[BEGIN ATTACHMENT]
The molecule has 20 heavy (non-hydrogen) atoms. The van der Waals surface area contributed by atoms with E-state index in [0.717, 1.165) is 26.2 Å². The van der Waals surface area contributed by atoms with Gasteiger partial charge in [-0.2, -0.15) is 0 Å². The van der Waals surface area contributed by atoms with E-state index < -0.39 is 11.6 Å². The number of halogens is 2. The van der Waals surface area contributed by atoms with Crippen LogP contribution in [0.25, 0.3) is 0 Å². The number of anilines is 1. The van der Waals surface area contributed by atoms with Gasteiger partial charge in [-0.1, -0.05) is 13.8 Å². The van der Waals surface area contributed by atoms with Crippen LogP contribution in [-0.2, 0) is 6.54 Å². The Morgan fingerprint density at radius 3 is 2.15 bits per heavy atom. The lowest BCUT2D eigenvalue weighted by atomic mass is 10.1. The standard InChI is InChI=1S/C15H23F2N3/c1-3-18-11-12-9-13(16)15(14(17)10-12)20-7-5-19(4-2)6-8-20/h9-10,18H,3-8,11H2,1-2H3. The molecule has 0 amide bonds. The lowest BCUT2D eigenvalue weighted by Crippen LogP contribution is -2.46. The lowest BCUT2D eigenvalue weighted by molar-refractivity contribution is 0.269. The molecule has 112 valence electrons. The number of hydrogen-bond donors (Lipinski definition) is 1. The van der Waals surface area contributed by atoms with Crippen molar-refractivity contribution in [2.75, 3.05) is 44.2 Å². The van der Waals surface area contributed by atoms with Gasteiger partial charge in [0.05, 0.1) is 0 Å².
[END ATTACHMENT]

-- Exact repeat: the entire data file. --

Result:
The molecule has 20 heavy (non-hydrogen) atoms. The van der Waals surface area contributed by atoms with E-state index in [0.717, 1.165) is 26.2 Å². The van der Waals surface area contributed by atoms with Gasteiger partial charge in [-0.2, -0.15) is 0 Å². The van der Waals surface area contributed by atoms with E-state index < -0.39 is 11.6 Å². The number of halogens is 2. The van der Waals surface area contributed by atoms with Crippen LogP contribution in [0.25, 0.3) is 0 Å². The number of anilines is 1. The van der Waals surface area contributed by atoms with Gasteiger partial charge in [-0.1, -0.05) is 13.8 Å². The van der Waals surface area contributed by atoms with Crippen LogP contribution in [-0.2, 0) is 6.54 Å². The Morgan fingerprint density at radius 3 is 2.15 bits per heavy atom. The lowest BCUT2D eigenvalue weighted by atomic mass is 10.1. The standard InChI is InChI=1S/C15H23F2N3/c1-3-18-11-12-9-13(16)15(14(17)10-12)20-7-5-19(4-2)6-8-20/h9-10,18H,3-8,11H2,1-2H3. The molecule has 0 amide bonds. The lowest BCUT2D eigenvalue weighted by Crippen LogP contribution is -2.46. The lowest BCUT2D eigenvalue weighted by molar-refractivity contribution is 0.269. The molecule has 112 valence electrons. The number of hydrogen-bond donors (Lipinski definition) is 1. The van der Waals surface area contributed by atoms with Crippen molar-refractivity contribution in [2.75, 3.05) is 44.2 Å². The van der Waals surface area contributed by atoms with Gasteiger partial charge in [0.05, 0.1) is 0 Å².